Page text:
The Chemistry Of Cleaning
You should become familiar with some basic terms of the chemistry of cleaning. A quick look at the pH Chart will show you that things don't really work for us as cleaners unless the pH is at the extreme ends of the chart.
Chlorine - A common nonmetallic element belonging to the halogens; best known as a heavy yellow irritating toxic gas; used to purify water and as a bleaching agent and disinfectant; occurs naturally only as a salt (as in sea water). Chlorine Bleach is a group of strong oxidizing agents commonly found in a 5.75% solution of sodium hypochlorite. Cheap mold and germ killer, but not actually a cleaner.
Oxygenated Bleach - Often seen as Sodium Percarbonate or Disodium Peroxydicarbonate. Considered an environmentally safe product. Outstanding for blood, wine, etc.
Sodium Hydroxide - The most common caustic used to attack oily soils. Must be wet to be effective.
Methylene Chloride - A very common solvent used to remove paints and varnishes. It is non-flammable but very toxic. Available in liquid or gel. Extreme caution should be used when working with this product.
Sodium Hypochlorite - A bleaching and disinfecting agent (see Chlorine above)
Calcium Hypochlorite - This is a type of chlorine bleach. It is often found in deck cleaning products as well as laundry products. It is effective against mold and mildew but not effective against dirt and is most commonly seen as a pool supply chemical. Often leaves a white ?haze? when used as a cleaner.
Oxalic Acid - Often referred to as ?Wood Bleach,? It is a common neutralizer and brightener for wood. A good iron stain remover as well.
Hydrofluoric Acid - One of the most potent acids that is dangerous to use. Proper safety concerns and procedures should be adhered to. Used in truck washing.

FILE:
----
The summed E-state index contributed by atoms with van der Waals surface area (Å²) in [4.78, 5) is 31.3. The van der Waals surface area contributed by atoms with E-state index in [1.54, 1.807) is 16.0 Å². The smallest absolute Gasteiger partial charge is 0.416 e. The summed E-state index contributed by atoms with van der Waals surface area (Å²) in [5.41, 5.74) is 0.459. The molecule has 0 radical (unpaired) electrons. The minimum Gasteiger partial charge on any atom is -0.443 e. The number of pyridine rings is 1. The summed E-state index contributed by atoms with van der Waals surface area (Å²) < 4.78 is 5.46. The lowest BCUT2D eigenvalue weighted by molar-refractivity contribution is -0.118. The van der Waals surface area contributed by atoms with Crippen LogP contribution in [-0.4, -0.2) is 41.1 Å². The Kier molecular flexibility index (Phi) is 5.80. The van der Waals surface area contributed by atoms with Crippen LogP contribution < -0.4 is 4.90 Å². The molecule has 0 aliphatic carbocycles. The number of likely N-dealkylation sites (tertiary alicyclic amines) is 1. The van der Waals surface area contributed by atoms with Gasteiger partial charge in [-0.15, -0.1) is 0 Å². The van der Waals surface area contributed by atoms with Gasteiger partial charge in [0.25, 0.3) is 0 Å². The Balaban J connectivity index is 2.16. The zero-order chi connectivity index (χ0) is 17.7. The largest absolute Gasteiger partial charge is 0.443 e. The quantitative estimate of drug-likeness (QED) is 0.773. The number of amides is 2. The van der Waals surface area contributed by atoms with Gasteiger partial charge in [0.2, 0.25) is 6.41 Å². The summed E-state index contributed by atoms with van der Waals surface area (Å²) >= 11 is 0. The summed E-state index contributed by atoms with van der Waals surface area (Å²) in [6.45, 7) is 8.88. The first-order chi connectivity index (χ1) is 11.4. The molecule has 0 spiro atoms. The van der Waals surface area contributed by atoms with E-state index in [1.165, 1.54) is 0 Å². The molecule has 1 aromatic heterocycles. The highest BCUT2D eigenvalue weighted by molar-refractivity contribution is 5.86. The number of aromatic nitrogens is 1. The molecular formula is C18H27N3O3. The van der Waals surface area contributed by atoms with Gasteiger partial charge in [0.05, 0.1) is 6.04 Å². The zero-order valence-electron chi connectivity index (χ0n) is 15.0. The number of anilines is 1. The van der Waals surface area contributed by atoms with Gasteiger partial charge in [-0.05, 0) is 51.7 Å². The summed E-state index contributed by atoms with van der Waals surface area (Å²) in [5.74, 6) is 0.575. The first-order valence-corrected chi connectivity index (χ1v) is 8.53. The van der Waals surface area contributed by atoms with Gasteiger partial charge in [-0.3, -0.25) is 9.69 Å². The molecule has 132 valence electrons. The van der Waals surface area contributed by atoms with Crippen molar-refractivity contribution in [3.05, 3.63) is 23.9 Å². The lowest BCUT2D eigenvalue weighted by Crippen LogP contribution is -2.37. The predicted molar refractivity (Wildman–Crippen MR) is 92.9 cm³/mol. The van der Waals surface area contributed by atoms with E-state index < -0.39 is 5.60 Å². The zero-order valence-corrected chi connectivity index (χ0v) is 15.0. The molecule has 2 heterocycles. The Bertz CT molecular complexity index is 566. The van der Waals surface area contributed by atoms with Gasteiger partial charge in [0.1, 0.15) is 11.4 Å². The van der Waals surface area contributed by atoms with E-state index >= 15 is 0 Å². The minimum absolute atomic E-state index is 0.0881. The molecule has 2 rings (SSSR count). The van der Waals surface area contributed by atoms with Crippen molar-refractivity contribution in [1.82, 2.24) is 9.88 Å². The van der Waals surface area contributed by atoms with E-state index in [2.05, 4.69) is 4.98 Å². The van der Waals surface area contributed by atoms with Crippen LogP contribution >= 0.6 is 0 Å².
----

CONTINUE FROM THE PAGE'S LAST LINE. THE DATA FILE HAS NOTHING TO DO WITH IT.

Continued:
Phosphoric Acid - Phosphoric Acid is characteristically very similar to Oxalic Acid.
Hydrochloric Acid (Muriatic Acid) - Strong acid used for removing and cleaning concrete and mortar. Is used to remove rust and scale and is a common metal cleaner.
Potassium Hydroxide - A strong base, it dissolves readily in water, giving off much heat and forming a strongly alkaline, caustic solution. It is commonly called caustic potash. It closely resembles sodium hydroxide in its chemical properties and has similar uses, e.g.in making soap, in bleaching, and in manufacturing chemicals, but is less widely used because of its higher cost. Used in many truck washes.
Trisodium Phophate(TSP) -Has been used by painters for years and years as a heavy duty degreaser and all purpose cleaner. TSP is formulated for removing grease, soot, and lead paint dust cleanup.
Limonene - a liquid terpene with a lemon odor; found in lemons and oranges and other essential oils. Terpene is an unsaturated hydrocarbon obtained from plants. Used as a solvent or wetting agent. Often found in house wash mixes.
Butoxyethanol - A clear colorless liquid that smells like ether. It has many names including ethylene glycol, monobutyl ether, ethylene glycol butyl ether, ethylene glycol nbutyl ether, Butyl Cellusolve, butyl glycol, and butyl Oxitol. It is used as a solvent in spray lacquers, enamels, varnishes, and latex paints and as an ingredient in paint thinners and strippers, varnish removers, and herbicides. It is also used in liquid soaps, cosmetics, industrial and household cleaners, and dry-cleaning compounds. Found in wood strippers, truck washes, houses washes, and more.
Caustics - AKA Base, Alkaline. Has a pH value greater than 7. These are corrosive and can be dangerous when in contact with human skin.
Detergents - Any type of cleaning agent. There are many types of detergents and come in varying forms.
Emulisifier - A compound that will link grease and water together in order to flush away.
pH -The symbol that is used to determine the degree of acids and alkalines. The pH scale ranges from 1 to 14, with 7 being neutral. A solution or chemical with a pH below 7 is considered acidic and those greater than 7 are considered alkalines.
Surfactant - Briefly defined as a material that can greatly reduce the surface tension of water when used in very low concentrations. Some of the most ubiquitous surfactants are ordinary detergents, commonly forming bubbles.
Solvent - A liquid substance capable of dissolving another substance.